November’s sales figures boded very well for FY2020 revenue, driven by record sales on Black Friday and Cyber Monday. The $1B of sales processed by Afterpay was a monthly record for the company. Sales of $160M over Black Friday and Cyber Monday were up +160% compared to last year. Afterpay also attracted over 140,000 new customers over the 2 days. The business is on track to process over $9B of sales this financial year (FY2019 recorded $5.2B of sales).

Gross Merchandise Volume (GMV – effectively equivalent to total underlying sales for Afterpay) and the company’s market capitalisation have both increased significantly over the last 2 years:

We have tracked interesting measures for Afterpay’s development: Instagram follower growth, google trends data and iOS app ratings. The graph below illustrates the growth of the google search term, “Afterpay”, compared to its 3 largest US competitors. Afterpay is clearly gaining superb traction in the US, with google search frequency increasing about 5X over the last 12 months:

Despite the stock appreciating over 5X since our first entry, we have never been more excited about Afterpay’s future prospects. We are confident that it will still be our largest holding at the end of the financial year. 

Stock Focus: Acrow Formwork (ACF:ASX)

Acrow Formwork is typical of Insufficient Capital’s ‘Deep Value’ strategy. The companies in this category are unloved, often relatively unknown operating businesses that produce strong cashflows. The thesis behind Insufficient Capital’s initial investment in Acrow can be found in an earlier newsletter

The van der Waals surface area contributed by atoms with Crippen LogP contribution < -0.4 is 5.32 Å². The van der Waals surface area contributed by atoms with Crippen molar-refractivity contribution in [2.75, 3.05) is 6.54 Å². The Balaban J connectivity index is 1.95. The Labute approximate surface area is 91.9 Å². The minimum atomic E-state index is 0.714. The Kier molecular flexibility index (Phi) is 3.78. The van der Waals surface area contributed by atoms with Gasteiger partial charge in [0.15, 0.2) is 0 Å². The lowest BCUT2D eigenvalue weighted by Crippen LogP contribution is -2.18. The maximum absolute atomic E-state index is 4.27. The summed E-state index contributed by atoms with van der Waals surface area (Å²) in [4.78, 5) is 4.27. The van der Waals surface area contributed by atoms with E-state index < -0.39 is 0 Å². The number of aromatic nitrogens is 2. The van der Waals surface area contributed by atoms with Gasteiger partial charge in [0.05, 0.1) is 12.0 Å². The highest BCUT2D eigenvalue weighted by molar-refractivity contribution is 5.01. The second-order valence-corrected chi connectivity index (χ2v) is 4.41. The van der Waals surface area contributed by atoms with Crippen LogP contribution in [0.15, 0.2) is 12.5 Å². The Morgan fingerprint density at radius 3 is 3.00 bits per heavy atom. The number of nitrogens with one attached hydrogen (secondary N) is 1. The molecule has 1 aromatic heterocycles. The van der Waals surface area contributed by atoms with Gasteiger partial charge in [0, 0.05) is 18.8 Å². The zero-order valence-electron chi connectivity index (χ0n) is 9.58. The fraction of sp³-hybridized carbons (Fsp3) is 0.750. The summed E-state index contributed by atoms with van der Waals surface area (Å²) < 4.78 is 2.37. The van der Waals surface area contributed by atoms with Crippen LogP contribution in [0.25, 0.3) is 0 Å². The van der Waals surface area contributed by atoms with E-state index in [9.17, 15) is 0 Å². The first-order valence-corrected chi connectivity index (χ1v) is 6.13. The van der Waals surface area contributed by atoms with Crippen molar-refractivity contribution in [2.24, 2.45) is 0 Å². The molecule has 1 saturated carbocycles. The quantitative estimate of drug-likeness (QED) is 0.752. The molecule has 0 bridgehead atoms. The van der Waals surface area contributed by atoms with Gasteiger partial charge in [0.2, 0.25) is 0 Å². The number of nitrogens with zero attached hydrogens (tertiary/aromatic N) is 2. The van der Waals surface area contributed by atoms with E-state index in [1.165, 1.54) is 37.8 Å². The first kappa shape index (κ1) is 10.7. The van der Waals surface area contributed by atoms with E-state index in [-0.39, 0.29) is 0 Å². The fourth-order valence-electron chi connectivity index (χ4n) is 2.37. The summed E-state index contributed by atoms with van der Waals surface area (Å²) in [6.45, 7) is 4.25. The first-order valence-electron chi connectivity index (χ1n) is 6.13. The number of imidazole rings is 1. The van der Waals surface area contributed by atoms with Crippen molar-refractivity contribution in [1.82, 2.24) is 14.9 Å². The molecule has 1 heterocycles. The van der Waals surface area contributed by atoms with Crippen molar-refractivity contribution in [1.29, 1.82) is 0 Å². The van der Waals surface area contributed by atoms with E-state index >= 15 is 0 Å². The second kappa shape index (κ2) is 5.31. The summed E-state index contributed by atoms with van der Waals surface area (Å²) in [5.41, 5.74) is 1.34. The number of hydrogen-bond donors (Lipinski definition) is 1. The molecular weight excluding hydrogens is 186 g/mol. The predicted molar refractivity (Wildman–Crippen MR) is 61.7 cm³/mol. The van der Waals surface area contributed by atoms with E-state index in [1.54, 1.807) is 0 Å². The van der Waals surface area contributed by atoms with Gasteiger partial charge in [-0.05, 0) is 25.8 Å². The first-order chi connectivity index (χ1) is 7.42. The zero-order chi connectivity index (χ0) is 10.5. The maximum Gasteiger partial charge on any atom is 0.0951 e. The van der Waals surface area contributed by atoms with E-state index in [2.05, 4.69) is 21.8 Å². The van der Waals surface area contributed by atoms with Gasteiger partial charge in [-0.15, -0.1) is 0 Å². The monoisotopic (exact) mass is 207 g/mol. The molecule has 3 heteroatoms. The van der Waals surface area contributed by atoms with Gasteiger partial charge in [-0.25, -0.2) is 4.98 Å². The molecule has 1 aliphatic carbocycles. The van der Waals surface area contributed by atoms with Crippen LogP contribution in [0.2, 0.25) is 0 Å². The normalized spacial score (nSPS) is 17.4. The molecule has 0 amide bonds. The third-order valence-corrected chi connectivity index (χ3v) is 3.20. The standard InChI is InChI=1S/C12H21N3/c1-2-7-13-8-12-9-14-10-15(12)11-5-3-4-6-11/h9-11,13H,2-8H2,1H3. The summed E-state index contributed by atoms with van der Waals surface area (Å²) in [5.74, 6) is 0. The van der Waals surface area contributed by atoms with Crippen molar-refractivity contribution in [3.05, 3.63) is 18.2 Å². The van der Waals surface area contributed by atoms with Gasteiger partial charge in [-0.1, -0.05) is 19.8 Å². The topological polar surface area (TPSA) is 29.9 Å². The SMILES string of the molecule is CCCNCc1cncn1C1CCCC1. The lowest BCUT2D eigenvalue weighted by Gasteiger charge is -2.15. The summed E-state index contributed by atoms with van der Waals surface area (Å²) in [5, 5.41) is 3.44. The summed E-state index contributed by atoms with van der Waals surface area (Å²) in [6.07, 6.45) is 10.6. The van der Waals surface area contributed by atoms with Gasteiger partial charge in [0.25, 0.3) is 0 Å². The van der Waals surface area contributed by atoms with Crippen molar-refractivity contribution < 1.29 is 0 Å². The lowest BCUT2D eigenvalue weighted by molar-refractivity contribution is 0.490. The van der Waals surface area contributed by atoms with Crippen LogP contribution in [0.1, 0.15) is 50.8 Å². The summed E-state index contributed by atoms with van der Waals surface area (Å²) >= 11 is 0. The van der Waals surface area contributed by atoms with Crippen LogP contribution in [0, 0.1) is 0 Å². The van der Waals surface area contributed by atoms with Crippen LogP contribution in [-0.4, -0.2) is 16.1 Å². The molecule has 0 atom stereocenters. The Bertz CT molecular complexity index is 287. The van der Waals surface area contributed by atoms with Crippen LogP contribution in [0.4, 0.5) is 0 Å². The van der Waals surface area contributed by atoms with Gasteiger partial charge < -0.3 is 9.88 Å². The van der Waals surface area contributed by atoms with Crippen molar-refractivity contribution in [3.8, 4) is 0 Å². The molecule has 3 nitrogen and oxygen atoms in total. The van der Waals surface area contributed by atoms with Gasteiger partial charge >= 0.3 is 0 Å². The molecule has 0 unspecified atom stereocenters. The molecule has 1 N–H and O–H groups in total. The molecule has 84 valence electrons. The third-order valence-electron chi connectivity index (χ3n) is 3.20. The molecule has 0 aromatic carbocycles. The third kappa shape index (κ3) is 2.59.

Acrow’s acquisition of Uni-span (a Queensland formwork, industrial scaffolding and labour hire company) for $21.25M (4.4X FY19 EBITDA) is a game-changer for the little-known $70M microcap. Uni-span primarily serves the typically defensive civil infrastructure market. The acquisition immediately adds 22% to EPS (from 4.36cps to 5.31cps) before any potential synergies are realised. 

Potential synergies include revenue synergies from complementary products and services, as well as integration synergies with regard to yard consolidation, staff and other general expenses. Such synergies support earnings growth over the mid-term. With the business trading at 6.7X forward PE and 4.6X forward EBITDA, there is not a lot of growth priced in. The new consolidated group has already experienced early success with a 6-9 month $2.75M contract to provide formwork propping solutions for Sun Metals Zinc Refinery.

A particularly exciting part of Uni-span is its exclusive arrangement with ULMA (a leading Spanish manufacturer and supplier of formwork, shoring and temporary scaffolding systems). The newly consolidated firm recently signed a 3 year contract extension with ULMA, which now includes product distribution in New Zealand. Steve Boland, CEO of Acrow, stated that “We are encouraged by the similar dynamics being experienced in the New Zealand civil infrastructure construction market as those experienced in the Australian market at present. Early indications suggest that the marketing and supply of Acrow/ULMA formwork products into New Zealand will be well received by the market.” Uni-span also has a specific style of equipment which is key to tunneling-style work, further expanding the product offering of the combined business. 

Acrow financed the acquisition with its Westpac facility, maintaining relatively conservative gearing of 34% net debt/equity.

In 2012, Warren Buffett purchased a WA crane company. In 2017, the company generated $6.15M of profit on revenues of $150M. It was a classic old-school Buffett investment… a founder-led, capital intensive, reliably profitable firm. Other construction companies owned by Berkshire Hathaway include: Acme Brick Company, Benjamin Moore and Co, Cavalier Homes, Clayton Homes, International Metalworking Companies, Johns Manville and Shaw Industries. Such businesses are not particularly glamorous but have relatively reliable cashflows and are easily valued on traditional metrics.